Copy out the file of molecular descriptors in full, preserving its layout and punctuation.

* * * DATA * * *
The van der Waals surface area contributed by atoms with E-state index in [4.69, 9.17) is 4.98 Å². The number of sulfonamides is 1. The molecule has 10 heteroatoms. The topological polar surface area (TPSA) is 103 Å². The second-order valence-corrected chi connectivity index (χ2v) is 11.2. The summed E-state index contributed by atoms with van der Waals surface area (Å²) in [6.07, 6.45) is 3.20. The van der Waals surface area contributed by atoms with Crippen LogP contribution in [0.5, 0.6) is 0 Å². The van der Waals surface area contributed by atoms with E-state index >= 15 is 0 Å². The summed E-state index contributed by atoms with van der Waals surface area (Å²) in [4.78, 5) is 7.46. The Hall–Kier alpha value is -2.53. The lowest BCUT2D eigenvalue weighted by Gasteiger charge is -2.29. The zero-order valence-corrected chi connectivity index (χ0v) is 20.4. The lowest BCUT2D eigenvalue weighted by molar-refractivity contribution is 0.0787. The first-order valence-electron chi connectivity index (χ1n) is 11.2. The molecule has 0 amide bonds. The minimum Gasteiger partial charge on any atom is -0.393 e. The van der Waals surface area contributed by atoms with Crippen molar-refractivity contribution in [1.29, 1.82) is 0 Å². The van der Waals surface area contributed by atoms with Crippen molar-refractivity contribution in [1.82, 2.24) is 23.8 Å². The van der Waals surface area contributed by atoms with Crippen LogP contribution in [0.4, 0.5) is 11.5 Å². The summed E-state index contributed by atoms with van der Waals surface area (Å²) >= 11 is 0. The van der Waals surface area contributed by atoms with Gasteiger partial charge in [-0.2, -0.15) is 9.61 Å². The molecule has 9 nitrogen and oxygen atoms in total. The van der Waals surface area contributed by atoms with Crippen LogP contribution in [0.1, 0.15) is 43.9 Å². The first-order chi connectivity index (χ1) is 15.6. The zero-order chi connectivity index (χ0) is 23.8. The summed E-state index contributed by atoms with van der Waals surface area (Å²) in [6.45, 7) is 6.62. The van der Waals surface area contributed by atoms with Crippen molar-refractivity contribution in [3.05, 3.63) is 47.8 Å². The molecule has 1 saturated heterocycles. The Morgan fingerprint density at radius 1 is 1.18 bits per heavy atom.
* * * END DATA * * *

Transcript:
The van der Waals surface area contributed by atoms with E-state index in [4.69, 9.17) is 4.98 Å². The number of sulfonamides is 1. The molecule has 10 heteroatoms. The topological polar surface area (TPSA) is 103 Å². The second-order valence-corrected chi connectivity index (χ2v) is 11.2. The summed E-state index contributed by atoms with van der Waals surface area (Å²) in [6.07, 6.45) is 3.20. The van der Waals surface area contributed by atoms with Crippen LogP contribution in [0.5, 0.6) is 0 Å². The van der Waals surface area contributed by atoms with E-state index >= 15 is 0 Å². The summed E-state index contributed by atoms with van der Waals surface area (Å²) in [4.78, 5) is 7.46. The Hall–Kier alpha value is -2.53. The lowest BCUT2D eigenvalue weighted by Gasteiger charge is -2.29. The zero-order valence-corrected chi connectivity index (χ0v) is 20.4. The lowest BCUT2D eigenvalue weighted by molar-refractivity contribution is 0.0787. The first-order valence-electron chi connectivity index (χ1n) is 11.2. The molecule has 0 amide bonds. The minimum Gasteiger partial charge on any atom is -0.393 e. The van der Waals surface area contributed by atoms with Crippen molar-refractivity contribution in [1.29, 1.82) is 0 Å². The van der Waals surface area contributed by atoms with Crippen molar-refractivity contribution in [1.82, 2.24) is 23.8 Å². The van der Waals surface area contributed by atoms with Crippen LogP contribution in [0.4, 0.5) is 11.5 Å². The summed E-state index contributed by atoms with van der Waals surface area (Å²) >= 11 is 0. The van der Waals surface area contributed by atoms with Gasteiger partial charge in [-0.2, -0.15) is 9.61 Å². The molecule has 9 nitrogen and oxygen atoms in total. The van der Waals surface area contributed by atoms with Crippen LogP contribution in [0.1, 0.15) is 43.9 Å². The first-order chi connectivity index (χ1) is 15.6. The zero-order chi connectivity index (χ0) is 23.8. The summed E-state index contributed by atoms with van der Waals surface area (Å²) in [6.45, 7) is 6.62. The van der Waals surface area contributed by atoms with Crippen molar-refractivity contribution in [3.05, 3.63) is 47.8 Å². The molecule has 1 saturated heterocycles. The Morgan fingerprint density at radius 1 is 1.18 bits per heavy atom.